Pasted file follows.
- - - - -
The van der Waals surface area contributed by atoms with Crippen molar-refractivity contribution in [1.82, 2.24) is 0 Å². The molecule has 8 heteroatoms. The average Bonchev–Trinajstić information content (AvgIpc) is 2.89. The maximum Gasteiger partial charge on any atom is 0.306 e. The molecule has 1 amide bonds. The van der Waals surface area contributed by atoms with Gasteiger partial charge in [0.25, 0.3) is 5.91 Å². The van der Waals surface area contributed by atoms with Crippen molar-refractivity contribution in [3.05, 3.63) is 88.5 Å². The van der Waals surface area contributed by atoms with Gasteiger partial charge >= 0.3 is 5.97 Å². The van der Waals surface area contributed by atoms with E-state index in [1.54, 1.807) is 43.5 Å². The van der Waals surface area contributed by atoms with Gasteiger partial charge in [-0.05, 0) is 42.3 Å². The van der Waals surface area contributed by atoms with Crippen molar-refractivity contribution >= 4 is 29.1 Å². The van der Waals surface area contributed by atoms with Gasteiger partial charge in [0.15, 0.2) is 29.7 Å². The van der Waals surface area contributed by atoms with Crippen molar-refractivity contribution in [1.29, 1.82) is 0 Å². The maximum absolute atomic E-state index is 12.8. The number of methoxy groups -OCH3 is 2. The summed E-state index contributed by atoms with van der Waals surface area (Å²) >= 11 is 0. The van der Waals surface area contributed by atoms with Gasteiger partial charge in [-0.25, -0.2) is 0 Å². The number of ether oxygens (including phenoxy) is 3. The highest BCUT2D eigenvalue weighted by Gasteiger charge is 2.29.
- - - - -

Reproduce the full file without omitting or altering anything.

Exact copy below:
The van der Waals surface area contributed by atoms with Crippen molar-refractivity contribution in [1.82, 2.24) is 0 Å². The molecule has 8 heteroatoms. The average Bonchev–Trinajstić information content (AvgIpc) is 2.89. The maximum Gasteiger partial charge on any atom is 0.306 e. The molecule has 1 amide bonds. The van der Waals surface area contributed by atoms with Gasteiger partial charge in [0.25, 0.3) is 5.91 Å². The van der Waals surface area contributed by atoms with Crippen molar-refractivity contribution in [3.05, 3.63) is 88.5 Å². The van der Waals surface area contributed by atoms with Gasteiger partial charge >= 0.3 is 5.97 Å². The van der Waals surface area contributed by atoms with E-state index in [1.54, 1.807) is 43.5 Å². The van der Waals surface area contributed by atoms with Gasteiger partial charge in [-0.05, 0) is 42.3 Å². The van der Waals surface area contributed by atoms with Crippen molar-refractivity contribution >= 4 is 29.1 Å². The van der Waals surface area contributed by atoms with Gasteiger partial charge in [0.15, 0.2) is 29.7 Å². The van der Waals surface area contributed by atoms with Crippen molar-refractivity contribution in [1.29, 1.82) is 0 Å². The maximum absolute atomic E-state index is 12.8. The number of methoxy groups -OCH3 is 2. The summed E-state index contributed by atoms with van der Waals surface area (Å²) >= 11 is 0. The van der Waals surface area contributed by atoms with Gasteiger partial charge in [-0.25, -0.2) is 0 Å². The number of ether oxygens (including phenoxy) is 3. The highest BCUT2D eigenvalue weighted by Gasteiger charge is 2.29.